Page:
“You wake up on a winter morning and pull up the shade, and what lay there the evening before is no longer there–the sodden gray yard, the dog droppings, the tire tracks in the frozen mud, the broken lawn chair you forgot to take in last fall. All this has disappeared overnight, and what you look out on is not the snow of Narnia but the snow of home, which is no less shimmering and white as it falls. The earth is covered with it, and it is falling still in silence so deep that you can hear its silence. It is snow to be shoveled, to make driving even worse than usual, snow to be joked about and cursed at, but unless the child in you is entirely dead, it is snow, too, that can make the heart beat faster when it catches you by surprise that way, before your defenses are up. It is snow that can awaken memories of things more wonderful than anything you ever knew or dreamed.”
― Frederick Buechner
We had our first ‘significant’ snowfall here in southern Ontario a few days ago. We’ve had several snowfalls so far but they have been light dustings, which quickly melt off. Our recent snowfall was about twenty centimeters, or eight inches for my American friends.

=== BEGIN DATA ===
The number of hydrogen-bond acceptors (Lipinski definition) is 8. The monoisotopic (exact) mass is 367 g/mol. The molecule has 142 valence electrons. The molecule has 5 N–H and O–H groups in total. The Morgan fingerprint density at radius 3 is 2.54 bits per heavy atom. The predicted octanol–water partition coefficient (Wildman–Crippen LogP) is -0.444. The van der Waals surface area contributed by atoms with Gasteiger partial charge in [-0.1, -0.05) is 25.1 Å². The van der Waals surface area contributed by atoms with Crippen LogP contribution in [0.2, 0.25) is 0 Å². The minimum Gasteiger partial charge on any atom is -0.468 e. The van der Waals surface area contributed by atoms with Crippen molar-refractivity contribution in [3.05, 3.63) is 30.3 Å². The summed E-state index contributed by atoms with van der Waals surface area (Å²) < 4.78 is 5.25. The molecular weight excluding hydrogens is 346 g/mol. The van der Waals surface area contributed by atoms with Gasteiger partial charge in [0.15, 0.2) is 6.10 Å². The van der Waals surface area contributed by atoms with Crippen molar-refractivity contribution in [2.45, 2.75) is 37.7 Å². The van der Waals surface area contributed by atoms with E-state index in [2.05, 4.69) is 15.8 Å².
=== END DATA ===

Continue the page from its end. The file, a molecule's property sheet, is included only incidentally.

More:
The just temperatures were close to the freezing mark making for a nice sticky snow which stuck to surfaces and created the “Winter Wonderland” look. Also perfect for the kids to make snowmen.
The other phenomenon created by the temperature variances through the day was the production of beautiful, clear icicles, then the snow slowly melted and froze again while flowing.
I tried to capture that effect in the photo above, highlighting the icicle and the tiny bubbles frozen inside, backlit by the afternoon sun.
Tamron SP 70-200mm f/2.8 Di VC USD @ 200 mm
1/200sec, f/7.1, ISO 250